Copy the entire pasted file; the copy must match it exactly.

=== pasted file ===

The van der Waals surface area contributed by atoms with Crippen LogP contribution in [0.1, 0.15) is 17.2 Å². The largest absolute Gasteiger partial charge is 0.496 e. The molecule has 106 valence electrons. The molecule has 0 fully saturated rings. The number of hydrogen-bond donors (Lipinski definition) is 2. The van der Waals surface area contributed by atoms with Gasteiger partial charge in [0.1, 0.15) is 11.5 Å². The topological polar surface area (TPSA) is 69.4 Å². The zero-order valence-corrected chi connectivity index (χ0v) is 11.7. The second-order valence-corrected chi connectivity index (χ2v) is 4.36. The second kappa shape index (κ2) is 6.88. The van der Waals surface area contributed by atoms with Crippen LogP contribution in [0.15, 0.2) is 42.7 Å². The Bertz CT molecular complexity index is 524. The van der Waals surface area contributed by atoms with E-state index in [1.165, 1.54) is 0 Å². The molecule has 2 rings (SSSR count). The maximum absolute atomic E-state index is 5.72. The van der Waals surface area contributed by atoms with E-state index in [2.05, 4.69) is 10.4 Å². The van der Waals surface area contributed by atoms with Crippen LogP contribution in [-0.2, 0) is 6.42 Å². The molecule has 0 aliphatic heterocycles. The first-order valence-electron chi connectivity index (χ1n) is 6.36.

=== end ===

The van der Waals surface area contributed by atoms with Crippen LogP contribution in [0.1, 0.15) is 17.2 Å². The largest absolute Gasteiger partial charge is 0.496 e. The molecule has 106 valence electrons. The molecule has 0 fully saturated rings. The number of hydrogen-bond donors (Lipinski definition) is 2. The van der Waals surface area contributed by atoms with Gasteiger partial charge in [0.1, 0.15) is 11.5 Å². The topological polar surface area (TPSA) is 69.4 Å². The zero-order valence-corrected chi connectivity index (χ0v) is 11.7. The second-order valence-corrected chi connectivity index (χ2v) is 4.36. The second kappa shape index (κ2) is 6.88. The van der Waals surface area contributed by atoms with Crippen LogP contribution in [0.15, 0.2) is 42.7 Å². The Bertz CT molecular complexity index is 524. The van der Waals surface area contributed by atoms with E-state index in [1.165, 1.54) is 0 Å². The molecule has 2 rings (SSSR count). The maximum absolute atomic E-state index is 5.72. The van der Waals surface area contributed by atoms with E-state index in [2.05, 4.69) is 10.4 Å². The van der Waals surface area contributed by atoms with Crippen LogP contribution in [-0.2, 0) is 6.42 Å². The molecule has 0 aliphatic heterocycles. The first-order valence-electron chi connectivity index (χ1n) is 6.36.